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Harold Cronk’s latest propaganda film, God’s Not Dead 2, was released on April 1. In it, a high school teacher named Grace Wesley (played by Melissa Joan Hart of Sabrina the Teenage Witch fame) faces losing her job when she answers a student’s questions about Jesus. The film has been panned by film critics, garnering a whopping 12% “rotten” rating at Rotten Tomatoes. But the star of the film had a comment that I hear often, and one I find grating:

Faris asked: “This is all about separation of church and state. In this particular movie the teacher is being persecuted because of her faith because of a question she was asked in class. Why do you think it’s an important conversation to have right now in 2016?”

“There shouldn’t be any one religion represented in anything. But at the same time, we need to be tolerant of all religions,” Hart answered.

“If a Christian’s right is subordinate to all other rights, then it’s not a right at all,” she added. “And so, you know, I think it’s really about tolerance across the board for everyone.”

The film is about a public school teacher who brings her personal religious beliefs into the classroom. It’s about someone who doesn’t abide by the rules set in place by the institution that employs her. It’s not, as the director would like to make it seem, about a woman being persecuted for being Christian. Hart thinks that it’s a Christian’s right to push her beliefs from a position of authority, i.e. a teacher, onto her subordinates, i.e. students. To deny a Christian’s right to do this is persecution. It’s intolerant. Kind of ironic, then, that the Christian teacher who does this is the hero of Cronk’s film this time around when it was the atheist professor of the first film who forced students to write ‘God is dead’ who was the mustache-twirling villain.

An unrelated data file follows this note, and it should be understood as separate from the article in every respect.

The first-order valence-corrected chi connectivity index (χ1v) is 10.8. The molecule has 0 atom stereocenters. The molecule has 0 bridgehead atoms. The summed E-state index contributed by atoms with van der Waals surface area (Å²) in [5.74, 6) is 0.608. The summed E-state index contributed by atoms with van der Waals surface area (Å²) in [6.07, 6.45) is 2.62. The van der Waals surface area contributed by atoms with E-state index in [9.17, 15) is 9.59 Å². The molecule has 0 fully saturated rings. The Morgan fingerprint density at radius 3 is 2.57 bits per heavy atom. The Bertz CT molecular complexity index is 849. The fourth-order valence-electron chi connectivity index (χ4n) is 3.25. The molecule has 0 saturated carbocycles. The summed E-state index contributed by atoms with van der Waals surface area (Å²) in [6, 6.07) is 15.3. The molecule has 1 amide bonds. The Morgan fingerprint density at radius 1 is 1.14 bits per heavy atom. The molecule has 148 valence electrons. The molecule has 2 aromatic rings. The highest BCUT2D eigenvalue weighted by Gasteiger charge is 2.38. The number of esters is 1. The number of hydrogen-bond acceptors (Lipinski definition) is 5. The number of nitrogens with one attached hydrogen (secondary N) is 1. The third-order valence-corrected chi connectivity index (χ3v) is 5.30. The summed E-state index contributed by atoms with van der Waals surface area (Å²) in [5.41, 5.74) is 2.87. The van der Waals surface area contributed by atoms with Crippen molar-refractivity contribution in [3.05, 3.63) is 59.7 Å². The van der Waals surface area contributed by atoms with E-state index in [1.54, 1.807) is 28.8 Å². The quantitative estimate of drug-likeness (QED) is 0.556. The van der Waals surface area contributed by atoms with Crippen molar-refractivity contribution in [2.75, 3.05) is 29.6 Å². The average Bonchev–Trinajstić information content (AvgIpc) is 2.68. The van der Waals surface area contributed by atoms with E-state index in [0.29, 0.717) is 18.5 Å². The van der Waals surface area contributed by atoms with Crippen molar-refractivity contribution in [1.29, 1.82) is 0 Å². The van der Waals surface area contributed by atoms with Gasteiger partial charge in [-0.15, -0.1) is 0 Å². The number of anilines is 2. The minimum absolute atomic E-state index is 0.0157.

The quote is from an article on Breitbart. Here’s the headline:

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And as of about 9:00 PM EST, here’s the top comment:

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Remember that Muslim flight attendant who was suspended from her job after she refused to serve a customer alcohol, claiming that doing so violated her beliefs? Kind of the same thing: a person takes a job where they have certain duties and fail to do them a cite religious reasons. Here’s Breitbart’s headline about that:

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And the top comment:

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Know what the difference is between them, other than that the right despises Muslims in general? One religion is large and culturally powerful in America. The other isn’t. One religion has had and continues to have considerable influence in the public sphere. The other hasn’t. One religion has lost a little bit of the power that it used to exert over the entire country and perceives it as persecution. The other has had almost no power and has people running for president calling for its persecution.

But remember: only Christians need religious freedom. Everyone else can eff off.